Dandelions with Wild Garlic for Dinner

Dandelion greens, field garlic and spicy mustard chicken

Dandelion greens, field garlic and spicy mustard chicken

Today I got my Green Dean’s Eat the Weeds Newsletter, and it inspired me to… eat the weeds!  🙂

Washing dandelion greens

Washing dandelion greens

What’s most plentiful in my yard right now are dandelions and field garlic.  So that’s what I harvested.

Right now the dandelion leaves are small with only a slight, pleasant bitterness to them.  They would be great in salads at this stage.  Later they will be very bitter and will require parboiling twice to make them good.

Field garlic bulbs

Field garlic bulbs

Dandelion greens can pick up a lot of pine straw and trash.  The best way to wash them is to cut them free from the base, then float them in a large bowl of water.  That way you can pick out the pine straw and stray plant matter, and much of the trash sinks to the bottom of the bowl.

The field garlic bulbs clean easily with a spray of water to wash the mud off them.  Then you use the little pearly bulbs.  The green leaves are too fibrous to eat.

Field garlic bulbs ready to cook

Field garlic bulbs ready to cook

I sautéed the garlic bulbs in grapeseed oil because I was out of olive oil until they were translucent and just starting to brown.  Then I added what looked like a massive amount of dandelion leaves, which quickly cooked down to a fraction of their size.  Then all I added was salt and a sprinkling of hot pepper flakes.

I topped them with leftover chicken breast chunks, tossed with spicy brown mustard, splenda and lemon juice.

The dandelion greens cooked up sweet, without a hint of bitterness, and a little chewy.

Not bad for an almost free meal!

 

 

More on Cold Weather Wild Edibles

Field garlic

Field garlic

I still haven’t finished cleaning the Casita.  I keep finding more interesting projects to play with!

Today I thought it would be fun to show you how to use field garlic.  Wild garlic is better than field garlic, but field garlic is what grows here.

Field garlic looks a lot like a clump of grass, except that its leaves are round.  Once you know what to look for, you can spot it easily at a distance.  And if you have a country yard, like we do, you might have it growing in your lawn.  If you’ve ever mowed the lawn and smelled garlic afterwards, that’s field garlic.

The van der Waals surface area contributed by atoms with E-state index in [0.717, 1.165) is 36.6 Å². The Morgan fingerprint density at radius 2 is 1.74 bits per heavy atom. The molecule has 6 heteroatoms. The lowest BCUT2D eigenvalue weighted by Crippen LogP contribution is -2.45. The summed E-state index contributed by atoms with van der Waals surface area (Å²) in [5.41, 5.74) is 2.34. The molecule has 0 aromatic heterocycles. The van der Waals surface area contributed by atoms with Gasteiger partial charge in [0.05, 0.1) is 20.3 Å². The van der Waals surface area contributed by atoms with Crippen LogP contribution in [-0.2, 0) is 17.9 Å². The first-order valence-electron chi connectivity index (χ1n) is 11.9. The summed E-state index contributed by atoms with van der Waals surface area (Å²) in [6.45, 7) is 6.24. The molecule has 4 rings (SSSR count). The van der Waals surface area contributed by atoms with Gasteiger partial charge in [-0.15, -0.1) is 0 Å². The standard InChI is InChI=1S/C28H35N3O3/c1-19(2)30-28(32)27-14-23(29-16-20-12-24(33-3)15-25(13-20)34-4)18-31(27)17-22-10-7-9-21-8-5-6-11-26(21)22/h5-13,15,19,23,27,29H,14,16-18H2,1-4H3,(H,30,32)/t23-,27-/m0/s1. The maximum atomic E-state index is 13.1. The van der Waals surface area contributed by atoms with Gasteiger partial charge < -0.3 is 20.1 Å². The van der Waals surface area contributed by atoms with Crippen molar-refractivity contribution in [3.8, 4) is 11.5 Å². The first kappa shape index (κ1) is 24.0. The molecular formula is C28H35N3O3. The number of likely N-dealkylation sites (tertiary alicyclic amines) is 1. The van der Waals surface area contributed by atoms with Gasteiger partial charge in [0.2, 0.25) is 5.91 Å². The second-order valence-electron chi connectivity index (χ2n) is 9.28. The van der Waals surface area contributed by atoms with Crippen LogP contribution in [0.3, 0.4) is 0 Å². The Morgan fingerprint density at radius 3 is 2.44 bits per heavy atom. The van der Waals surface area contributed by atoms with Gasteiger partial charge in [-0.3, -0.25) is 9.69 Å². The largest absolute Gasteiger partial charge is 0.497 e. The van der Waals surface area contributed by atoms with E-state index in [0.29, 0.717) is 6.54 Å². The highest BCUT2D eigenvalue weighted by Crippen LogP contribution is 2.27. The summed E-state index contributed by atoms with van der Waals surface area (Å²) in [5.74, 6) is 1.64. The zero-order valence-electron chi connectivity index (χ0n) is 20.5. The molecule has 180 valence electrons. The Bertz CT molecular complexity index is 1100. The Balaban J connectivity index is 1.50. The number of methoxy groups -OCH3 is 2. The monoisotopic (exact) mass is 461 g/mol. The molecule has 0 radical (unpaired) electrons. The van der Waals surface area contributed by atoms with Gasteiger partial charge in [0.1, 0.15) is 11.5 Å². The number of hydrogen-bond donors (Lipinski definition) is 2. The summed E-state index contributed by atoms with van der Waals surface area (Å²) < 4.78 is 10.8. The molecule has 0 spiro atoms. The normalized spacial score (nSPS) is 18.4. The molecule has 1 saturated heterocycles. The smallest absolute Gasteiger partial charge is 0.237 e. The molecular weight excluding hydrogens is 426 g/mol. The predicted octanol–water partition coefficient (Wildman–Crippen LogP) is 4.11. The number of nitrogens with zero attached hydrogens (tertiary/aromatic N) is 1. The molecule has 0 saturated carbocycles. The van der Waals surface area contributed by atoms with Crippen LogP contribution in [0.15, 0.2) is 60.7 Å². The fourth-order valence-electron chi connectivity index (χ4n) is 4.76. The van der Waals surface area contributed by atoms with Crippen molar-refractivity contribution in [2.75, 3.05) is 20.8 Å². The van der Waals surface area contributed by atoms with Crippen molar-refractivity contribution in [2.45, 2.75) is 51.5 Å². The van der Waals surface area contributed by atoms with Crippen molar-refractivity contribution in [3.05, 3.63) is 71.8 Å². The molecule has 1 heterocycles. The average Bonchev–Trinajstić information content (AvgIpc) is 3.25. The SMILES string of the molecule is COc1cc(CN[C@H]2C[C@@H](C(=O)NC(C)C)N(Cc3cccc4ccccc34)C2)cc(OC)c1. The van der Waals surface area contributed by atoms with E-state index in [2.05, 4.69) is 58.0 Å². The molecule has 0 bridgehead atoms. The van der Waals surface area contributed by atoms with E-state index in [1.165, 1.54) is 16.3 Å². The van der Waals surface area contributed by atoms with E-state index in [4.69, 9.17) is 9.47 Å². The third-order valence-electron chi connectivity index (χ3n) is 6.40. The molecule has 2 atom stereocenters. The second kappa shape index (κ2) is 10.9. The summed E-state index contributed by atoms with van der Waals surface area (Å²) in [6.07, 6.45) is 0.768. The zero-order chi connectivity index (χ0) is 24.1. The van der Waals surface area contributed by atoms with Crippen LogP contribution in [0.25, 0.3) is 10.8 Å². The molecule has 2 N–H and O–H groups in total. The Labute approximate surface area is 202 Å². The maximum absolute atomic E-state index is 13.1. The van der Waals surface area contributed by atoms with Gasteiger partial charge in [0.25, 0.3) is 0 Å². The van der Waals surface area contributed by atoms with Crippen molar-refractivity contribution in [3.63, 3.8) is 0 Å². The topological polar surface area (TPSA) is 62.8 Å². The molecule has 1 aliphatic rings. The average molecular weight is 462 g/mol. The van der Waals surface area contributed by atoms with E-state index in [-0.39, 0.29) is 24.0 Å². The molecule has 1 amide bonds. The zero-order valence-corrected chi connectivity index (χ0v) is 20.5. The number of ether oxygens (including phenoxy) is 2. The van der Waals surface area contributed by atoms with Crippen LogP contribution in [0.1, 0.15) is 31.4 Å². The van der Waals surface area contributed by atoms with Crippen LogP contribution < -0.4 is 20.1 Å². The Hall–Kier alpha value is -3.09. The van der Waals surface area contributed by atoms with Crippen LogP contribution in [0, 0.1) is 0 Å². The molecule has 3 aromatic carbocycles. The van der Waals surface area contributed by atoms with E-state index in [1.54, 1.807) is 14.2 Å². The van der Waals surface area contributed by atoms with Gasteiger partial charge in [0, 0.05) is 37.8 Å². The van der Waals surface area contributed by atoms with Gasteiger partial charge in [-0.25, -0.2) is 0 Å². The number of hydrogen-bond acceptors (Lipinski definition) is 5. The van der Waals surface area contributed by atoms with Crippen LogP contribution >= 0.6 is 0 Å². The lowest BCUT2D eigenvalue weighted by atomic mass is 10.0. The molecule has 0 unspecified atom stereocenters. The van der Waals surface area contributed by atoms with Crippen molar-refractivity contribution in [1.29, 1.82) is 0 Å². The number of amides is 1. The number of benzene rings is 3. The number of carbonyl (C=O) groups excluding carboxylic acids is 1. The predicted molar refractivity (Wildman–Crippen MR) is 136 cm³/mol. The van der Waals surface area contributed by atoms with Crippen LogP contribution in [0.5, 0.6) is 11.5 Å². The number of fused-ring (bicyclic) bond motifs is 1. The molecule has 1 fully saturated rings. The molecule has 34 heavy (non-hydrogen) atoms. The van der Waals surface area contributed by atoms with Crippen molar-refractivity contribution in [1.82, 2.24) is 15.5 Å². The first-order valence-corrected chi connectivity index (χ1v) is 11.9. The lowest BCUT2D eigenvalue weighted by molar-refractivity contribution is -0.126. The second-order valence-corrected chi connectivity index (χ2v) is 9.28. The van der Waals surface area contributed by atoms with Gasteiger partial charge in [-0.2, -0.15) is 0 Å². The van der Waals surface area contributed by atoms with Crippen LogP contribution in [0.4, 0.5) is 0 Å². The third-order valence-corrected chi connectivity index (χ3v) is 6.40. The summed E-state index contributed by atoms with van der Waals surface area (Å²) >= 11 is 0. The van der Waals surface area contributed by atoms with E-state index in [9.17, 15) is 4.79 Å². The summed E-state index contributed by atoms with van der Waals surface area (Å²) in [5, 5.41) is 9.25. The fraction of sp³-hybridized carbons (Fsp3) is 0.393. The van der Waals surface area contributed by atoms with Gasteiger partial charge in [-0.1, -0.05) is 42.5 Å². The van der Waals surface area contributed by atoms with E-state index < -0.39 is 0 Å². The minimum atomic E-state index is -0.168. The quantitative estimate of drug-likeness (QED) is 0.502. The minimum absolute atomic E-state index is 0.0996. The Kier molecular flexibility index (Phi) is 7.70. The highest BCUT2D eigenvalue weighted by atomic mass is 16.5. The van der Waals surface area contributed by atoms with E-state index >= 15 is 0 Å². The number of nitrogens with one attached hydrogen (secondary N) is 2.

Field garlic bulbs

Field garlic bulbs

It’s a cool weather plant.  It goes dormant in the heat of summer.  But if you know where it grows, you can dig for it in summer and easily spot the bulbs.  There’s no mistaking them for anything else.  If it smells like garlic, it is garlic!

The bulbs are small and are not separated into cloves like the garlic you buy at the store. They look more like small green onions.  Field garlic is pungent so use it sparingly.

Field garlic washed and ready to prepare

Field garlic washed and ready to prepare

The green tops of field garlic are essentially inedible.  If you try to cook with them, they will turn your cooking liquid a dark, ugly green.  And they are so tough that you can’t chew them.  If you try, you will end of with a wad of cellulose in your mouth.

However, if you slice the tops very thinly, you can use them very sparingly to add flavor and color to a recipe like a rice dish.  The key is very sparingly!

Field garlic ready to cook with

Field garlic ready to cook with

I usually slice the bulbs thinly, saute them slowly in olive oil, and build my recipe from there.

I also found sheep sorrel today.  Its arrowhead shaped leaves have a pleasant, tart vinegar flavor.  It’s especially good in rice dishes and will perk up other bland foods.  It also is a good in soups and dips.

Sheep sorrel.  Think small when you search for this plant.  If you look for a big plant you will miss it.  Note the arrowhead shaped leaves.

Sheep sorrel. Think small when you search for this plant. If you look for a big plant you will miss it. Note the arrowhead shaped leaves.

I don’t give recipes because I am one of those cooks who makes everything up as I go along with a handful of this, a sprinkling of this, and a pinch of that, based on what I have to work with and my mood.  It’s tremendous fun and usually turns out interesting and good.  But once in a while I do end up with a colossal disaster.  I don’t have the patience to go back and analyze and measure what I do, though.

I also wanted to tell you about wood sorrel today, but it appears last night’s cold has done it in.  So I’m posting a picture of chickweed that I took the other day that shows wood sorrel leaves in the center.

Wood sorrel has three leaflets and looks a little bit like clover.  It has a tart lemony taste that is good anywhere a touch of lemony brightness would be good.  I like it best in salads or chopped small and served as a garnish over a rich soup.  It’s also good with fish dishes.

Lemony-tasting wood sorrel leaves growing in chickweed.  Click to enlarge the photo.

Lemony-tasting wood sorrel leaves growing in chickweed. Click to enlarge the photo.

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